An interview with Christian Reeves on Offshore Banking

Christian Reeves is the author behind the offshore tax and international business site, Premier Offshore. He’s been helping clients create tax compliant international asset protection structures since 2000 and is one of the most prolific authors on the topic.

 

Christian sat down with our executive editor in Panama this week to discuss the state of the offshore banking industry.

 

Dan Wilhelm: Good evening Christian, thanks for joining us at the Marriott in Panama for this event. It’s been a great week!

 

Christian Reeves: Thanks Dan. It’s been enjoyable conference with a lot of very interesting speakers and top tier business leaders.

 

Dan Wilhelm: We’ve heard a lot this week about offshore banking and how difficult it has become. Can you give us your take on the industry?

 

Christian Reeves: Sure, I’d be happy to. I’m always ready to pontificate on (or complain about) offshore banking any chance I get.

 

It’s become nearly impossible for US citizens to open small offshore bank accounts. If you have $2.5 million or more, plenty of banks will take your business. For the rest of us, we’re left to beg to get an international bank account.

 

A few years ago, I’d tell clients I would charge them to open an offshore corporation and give them the bank account for free. Today, we could give the corp for free and just charge to open the account.

 

I’d say about 75% of our time, and 99% of the headache of running our business, is spent dealing with offshore banking issues.

 

Dan Wilhelm: Wow, opening an offshore bank account has become that difficult? Why do you think that is?

 

Christian Reeves: It all started with the United States and their war on offshore banking. It began in 2003 and came to a head in 2005. The IRS was persecuting US persons by putting them in jail and international banks by charging them massive fines. Basically the government made examples of one or two citizens in each state to throw the fear of god and prison in anyone with unreported income offshore.

 

Then came the Foreign Account Tax Compliance Act (FATCA) and all the reporting requirements. This turned international bankers into unpaid IRS agents forced to report on their clients. Today, all transactions that go through a foreign account owned by an American are reported to the US government, just as if those transfers were made in the US.

 

All of these reporting requirements cost banks hundreds of millions of dollars. They had to hire teams of compliance people, invest big time in technology, and still bare at risk of a sneaky gringo opening an account outside of their FACTA systems.

 

About 1/3rd of an offshore bank’s overhead is now dedicated to compliance. It’s killed their margins and pushed up costs.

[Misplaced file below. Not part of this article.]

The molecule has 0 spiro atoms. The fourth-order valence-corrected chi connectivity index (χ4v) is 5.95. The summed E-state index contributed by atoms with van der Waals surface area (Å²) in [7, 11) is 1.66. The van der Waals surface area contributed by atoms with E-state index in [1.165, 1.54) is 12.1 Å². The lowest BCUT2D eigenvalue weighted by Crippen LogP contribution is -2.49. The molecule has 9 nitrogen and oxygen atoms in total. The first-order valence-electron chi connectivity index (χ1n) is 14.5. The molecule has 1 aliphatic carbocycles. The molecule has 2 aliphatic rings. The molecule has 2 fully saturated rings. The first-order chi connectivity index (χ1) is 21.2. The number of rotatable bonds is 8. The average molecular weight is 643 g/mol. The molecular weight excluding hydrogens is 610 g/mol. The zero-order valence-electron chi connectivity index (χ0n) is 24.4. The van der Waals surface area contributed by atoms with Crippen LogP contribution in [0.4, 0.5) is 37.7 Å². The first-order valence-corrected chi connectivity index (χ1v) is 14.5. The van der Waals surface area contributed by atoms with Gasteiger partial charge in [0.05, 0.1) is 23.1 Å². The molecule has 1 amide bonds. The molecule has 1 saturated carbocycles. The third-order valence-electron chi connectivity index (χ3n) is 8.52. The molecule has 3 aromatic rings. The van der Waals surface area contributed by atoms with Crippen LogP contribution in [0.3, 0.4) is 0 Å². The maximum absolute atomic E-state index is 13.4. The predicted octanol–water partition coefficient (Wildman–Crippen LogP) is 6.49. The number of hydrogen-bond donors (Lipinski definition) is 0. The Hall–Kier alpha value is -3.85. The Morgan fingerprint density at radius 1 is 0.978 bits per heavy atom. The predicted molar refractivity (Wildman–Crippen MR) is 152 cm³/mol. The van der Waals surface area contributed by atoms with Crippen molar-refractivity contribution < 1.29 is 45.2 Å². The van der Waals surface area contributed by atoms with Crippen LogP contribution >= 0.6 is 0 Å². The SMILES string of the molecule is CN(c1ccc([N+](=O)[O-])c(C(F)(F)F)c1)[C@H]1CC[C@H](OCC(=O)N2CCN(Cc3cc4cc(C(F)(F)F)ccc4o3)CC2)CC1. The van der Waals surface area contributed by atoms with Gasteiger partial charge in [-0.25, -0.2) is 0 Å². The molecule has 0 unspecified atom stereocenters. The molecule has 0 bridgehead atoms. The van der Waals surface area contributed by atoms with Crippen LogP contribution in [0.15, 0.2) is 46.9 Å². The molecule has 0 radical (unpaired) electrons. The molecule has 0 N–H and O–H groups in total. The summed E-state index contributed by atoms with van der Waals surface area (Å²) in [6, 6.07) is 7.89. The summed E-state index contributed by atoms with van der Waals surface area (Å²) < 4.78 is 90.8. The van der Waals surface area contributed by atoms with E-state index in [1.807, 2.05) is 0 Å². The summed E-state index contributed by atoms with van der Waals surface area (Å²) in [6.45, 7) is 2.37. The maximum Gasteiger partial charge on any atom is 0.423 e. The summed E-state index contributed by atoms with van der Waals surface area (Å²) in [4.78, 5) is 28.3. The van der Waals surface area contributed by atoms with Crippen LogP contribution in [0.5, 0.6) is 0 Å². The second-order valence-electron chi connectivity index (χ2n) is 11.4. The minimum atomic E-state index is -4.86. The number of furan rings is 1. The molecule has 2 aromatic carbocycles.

And these are costs that US banks don’t need to pay. American banks don’t need to deal with FATCA or any of these offshore issues.

 

For these reasons, about 90% of foreign banks have closed their doors to Americans. If you have a US passport, green card, or spend significant time in the US, you’re not welcome in the majority of foreign banks.

 

Dan Wilhelm: Is it only US citizens with these offshore banking issues?

 

Christian Reeves: It all started with the United States, but it’s now spread around the globe like a virus. Most EU countries have a version of FATCA called the Common Reporting Standard. For more on these non-US compliance programs, see: Global Tax Transparency.

 

The same applies in China and throughout Asia. I just met with a Chinese FinTech company. Their credit card processing group spends ⅓ of its budget on compliance.

 

Dan Wilhelm: Are there some offshore banks out there that you recommend?

Christian Reeves: Yes, there are several banks we work with. As I said, if you have a few million bucks, and want an investment advisor to manage your cash, there are plenty of Swiss and EU private banks which will be happy to have you.

 

For the rest of us, there are a few offshore banks that specialize in smaller accounts. They charge higher fees to cover their compliance costs, so be ready! Don’t expect to get a free account or one with no monthly charges as you would in the US. Also, you ain’t going to get a free toaster when you open an offshore bank account!

 

For example, Caye Bank in Belize and Capital Security Bank in the Cook Islands both do a good job. Also, both allow you to open accounts by courrier. Caye’s minimum account size is $5,000 and CSB’s is $20,000.

 

Dan Wilhelm: Thanks for your time today Christian. We look forward to seeing you at our next event.

Christian Reeves: Thanks Dan, I’ll be there.